Here is a simple Feynman diagram.
electron electron elastic scattering if time is the y axis,( electron positron elastics scattering if time is the x axis)
Real particles are the incoming and the outgoing that can be measured in an experiment in the lab. The exchanged photon is called virtual.
The difference between real particles and virtual particles in the mathematical definition is that virtual particles are off mass shell, i.e. they have all the quantum numbers identifying the particle by its name, but not the mass which can be positive negative or zero depending on the integration. Real particles except their quantum numbers also have an identifying mass.
This has to be so because the Feynman diagram is a symbolic shorthand for an integration which takes place over all the internal variables identifying the cross section of scattering two electrons into two electrons.
In a very real sense what is real and what is virtual depends on the boundary values of our calculation. In this diagram of electron positron annihilating into two quarks and a gluon
the electron and positron are known on mass shell real particles, the photon is virtual, and in a strict feynman diagram sense since quarks and gluons cannot be free but have to bind with other quarks and gluons, the outgoing should also be considered virtual. There we substitute the concept of a gluon jets two quark jets, which can be well measured in the lab and christen the outgoing three real.
The normal physical law that is violated by virtual particles is the mass shell as explained above. All the other quantities that identify the particles are there , that is why we can have virtual electrons and virtual photons, it is only the mass that is not respected within the bounds of the calculations for the quantities of interest in a physical measurement.
The Heisenberg Uncertainty Principle comes when we contemplate ground states in energy, and there exist diagrams where the vacuum is composed of virtual particles being created and annihilated, because we can never measure zero energy due to the Heisenberg uncertainty. There is nothing that constrains the mass for the HUP, so there is no conflict in describing situations with such virtual particles. There are few situations where the effect of vacuum fluctuations can be measurable, one of them is in the Hawking radiation. Another one is the Casimir Effect.
Edit after comments:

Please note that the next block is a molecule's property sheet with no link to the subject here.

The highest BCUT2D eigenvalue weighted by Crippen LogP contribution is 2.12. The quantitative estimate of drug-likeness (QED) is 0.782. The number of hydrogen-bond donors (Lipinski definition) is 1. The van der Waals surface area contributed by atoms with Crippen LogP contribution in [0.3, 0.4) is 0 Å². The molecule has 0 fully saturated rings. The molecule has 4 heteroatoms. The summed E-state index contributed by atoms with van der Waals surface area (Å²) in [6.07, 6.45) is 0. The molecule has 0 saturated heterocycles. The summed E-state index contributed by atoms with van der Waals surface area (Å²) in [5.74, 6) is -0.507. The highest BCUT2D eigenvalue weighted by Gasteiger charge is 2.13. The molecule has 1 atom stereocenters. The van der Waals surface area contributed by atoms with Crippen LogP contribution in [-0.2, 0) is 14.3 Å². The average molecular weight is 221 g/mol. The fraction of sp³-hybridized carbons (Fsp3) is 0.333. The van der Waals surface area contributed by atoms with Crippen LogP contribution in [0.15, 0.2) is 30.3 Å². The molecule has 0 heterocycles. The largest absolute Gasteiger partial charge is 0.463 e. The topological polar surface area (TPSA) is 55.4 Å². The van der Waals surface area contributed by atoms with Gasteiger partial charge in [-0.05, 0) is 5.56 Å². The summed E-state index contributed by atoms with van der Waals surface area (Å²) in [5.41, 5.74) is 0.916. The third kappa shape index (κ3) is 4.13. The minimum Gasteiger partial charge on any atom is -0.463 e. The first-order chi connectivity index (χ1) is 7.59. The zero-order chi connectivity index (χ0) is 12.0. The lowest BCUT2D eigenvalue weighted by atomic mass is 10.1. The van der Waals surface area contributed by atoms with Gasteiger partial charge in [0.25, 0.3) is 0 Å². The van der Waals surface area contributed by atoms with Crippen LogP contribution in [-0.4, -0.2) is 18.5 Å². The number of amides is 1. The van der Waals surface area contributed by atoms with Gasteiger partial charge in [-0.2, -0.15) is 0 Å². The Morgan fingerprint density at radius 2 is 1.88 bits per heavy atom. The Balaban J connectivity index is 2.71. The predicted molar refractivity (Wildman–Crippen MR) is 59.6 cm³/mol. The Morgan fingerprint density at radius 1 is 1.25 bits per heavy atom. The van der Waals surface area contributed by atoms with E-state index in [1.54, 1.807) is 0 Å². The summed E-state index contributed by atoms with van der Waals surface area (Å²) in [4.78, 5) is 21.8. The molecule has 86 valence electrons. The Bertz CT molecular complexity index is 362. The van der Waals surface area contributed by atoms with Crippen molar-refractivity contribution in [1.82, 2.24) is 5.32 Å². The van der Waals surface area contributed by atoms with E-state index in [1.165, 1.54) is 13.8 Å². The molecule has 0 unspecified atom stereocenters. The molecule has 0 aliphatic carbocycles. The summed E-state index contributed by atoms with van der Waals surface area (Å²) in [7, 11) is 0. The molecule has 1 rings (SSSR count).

This question about the meaning of "virtual" comes up again and again, and I believe the confusion arises because of the tendency of most of us to mix up three different frameworks:
1) One framework is the symbolic Feynman diagrams,
2) the second is the mathematical framework of integrals within integrals in any cross section etc calculation,
3) and the third is the measurement/physical/laboratory framework.
With great ingenuity Feynman took the complicated integrations in scattering calculations before his "invention" of the diagrams, and made a one to one correspondence of the mathematical framework to a consistent system of diagrams with rules for converting to integration. This simplified enormously setting up the program for calculations .
Then comes the identification of the symbolic plots to the laboratory/measurement framework. This is done by taking the initial values from the experiment under consideration and predicting the values for the outcome of the experiment.
The initial and final states are the ones measured in the lab and nailing the mathematics to reality/experiment, and thus the incoming and outgoing lines in the diagrams are called "real".
The intermediate lines are called virtual particles because they, like a virtual optical image, are an analogue of the real particles because they carry all the quantum numbers of the real particles except the mass, they are off mass shell.
Usually the three frameworks are not logically separated because there is no necessity, there is no problem if one is sloppy on whether one is talking mathematics or diagrams or laboratory measurements. The calculations fit and that it that.
Confusion arises when thinking about the vacuum and about Hawking radiation.
We can draw Feynman diagrams which correspond to the zero point energy with virtual particles without incoming and outgoing lines. The boundary values are given by the Heisenberg Uncetainty principle which is the correspondence with physical reality ( it has not been invalidated as a postulate for the mathematical modeling of elementary particle physics with quantum field theory). Thus we have the three frameworks.
When asking if any real particles can come out, it is a question for the first and second framework, the diagrams and the mathematics calculations associated. The answer there is yes, if energy can be supplied in excess of the HUP uncertainty, and that is what allows the Hawking radiation hypothesis for black holes. It is still in the first two frameworks, a mathematical prediction, until some ingenious experiment will be able to show the radiation coming from a black hole.